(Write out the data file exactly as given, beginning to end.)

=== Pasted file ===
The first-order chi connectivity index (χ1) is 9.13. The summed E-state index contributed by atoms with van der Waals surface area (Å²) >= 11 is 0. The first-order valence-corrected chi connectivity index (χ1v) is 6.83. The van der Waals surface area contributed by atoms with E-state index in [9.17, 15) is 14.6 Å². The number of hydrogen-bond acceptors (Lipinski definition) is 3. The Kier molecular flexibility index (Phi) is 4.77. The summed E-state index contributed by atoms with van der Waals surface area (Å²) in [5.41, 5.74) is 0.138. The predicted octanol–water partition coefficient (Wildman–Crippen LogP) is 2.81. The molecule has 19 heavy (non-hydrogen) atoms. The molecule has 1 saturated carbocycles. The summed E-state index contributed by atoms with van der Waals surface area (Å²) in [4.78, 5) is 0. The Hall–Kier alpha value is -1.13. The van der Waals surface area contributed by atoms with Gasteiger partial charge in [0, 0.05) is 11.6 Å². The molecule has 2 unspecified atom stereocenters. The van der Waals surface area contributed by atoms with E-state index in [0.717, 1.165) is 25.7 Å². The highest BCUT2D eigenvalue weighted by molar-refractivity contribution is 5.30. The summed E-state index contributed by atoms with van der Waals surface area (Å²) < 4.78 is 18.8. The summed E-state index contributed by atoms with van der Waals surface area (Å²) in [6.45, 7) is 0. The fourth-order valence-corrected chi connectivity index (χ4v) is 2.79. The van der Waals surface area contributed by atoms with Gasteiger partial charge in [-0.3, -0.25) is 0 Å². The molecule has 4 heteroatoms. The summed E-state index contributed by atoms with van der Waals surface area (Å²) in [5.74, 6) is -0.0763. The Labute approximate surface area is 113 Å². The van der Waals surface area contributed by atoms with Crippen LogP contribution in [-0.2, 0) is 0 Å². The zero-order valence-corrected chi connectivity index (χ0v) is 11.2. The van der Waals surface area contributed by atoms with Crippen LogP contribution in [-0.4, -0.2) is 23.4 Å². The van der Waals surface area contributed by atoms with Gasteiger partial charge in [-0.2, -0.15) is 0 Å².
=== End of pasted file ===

The first-order chi connectivity index (χ1) is 9.13. The summed E-state index contributed by atoms with van der Waals surface area (Å²) >= 11 is 0. The first-order valence-corrected chi connectivity index (χ1v) is 6.83. The van der Waals surface area contributed by atoms with E-state index in [9.17, 15) is 14.6 Å². The number of hydrogen-bond acceptors (Lipinski definition) is 3. The Kier molecular flexibility index (Phi) is 4.77. The summed E-state index contributed by atoms with van der Waals surface area (Å²) in [5.41, 5.74) is 0.138. The predicted octanol–water partition coefficient (Wildman–Crippen LogP) is 2.81. The molecule has 19 heavy (non-hydrogen) atoms. The molecule has 1 saturated carbocycles. The summed E-state index contributed by atoms with van der Waals surface area (Å²) in [4.78, 5) is 0. The Hall–Kier alpha value is -1.13. The van der Waals surface area contributed by atoms with Gasteiger partial charge in [0, 0.05) is 11.6 Å². The molecule has 2 unspecified atom stereocenters. The van der Waals surface area contributed by atoms with E-state index in [0.717, 1.165) is 25.7 Å². The highest BCUT2D eigenvalue weighted by molar-refractivity contribution is 5.30. The summed E-state index contributed by atoms with van der Waals surface area (Å²) < 4.78 is 18.8. The summed E-state index contributed by atoms with van der Waals surface area (Å²) in [6.45, 7) is 0. The fourth-order valence-corrected chi connectivity index (χ4v) is 2.79. The van der Waals surface area contributed by atoms with Gasteiger partial charge in [-0.3, -0.25) is 0 Å². The molecule has 4 heteroatoms. The summed E-state index contributed by atoms with van der Waals surface area (Å²) in [5.74, 6) is -0.0763. The Labute approximate surface area is 113 Å². The van der Waals surface area contributed by atoms with Crippen LogP contribution in [-0.2, 0) is 0 Å². The zero-order valence-corrected chi connectivity index (χ0v) is 11.2. The van der Waals surface area contributed by atoms with Crippen LogP contribution in [-0.4, -0.2) is 23.4 Å². The van der Waals surface area contributed by atoms with Gasteiger partial charge in [-0.2, -0.15) is 0 Å².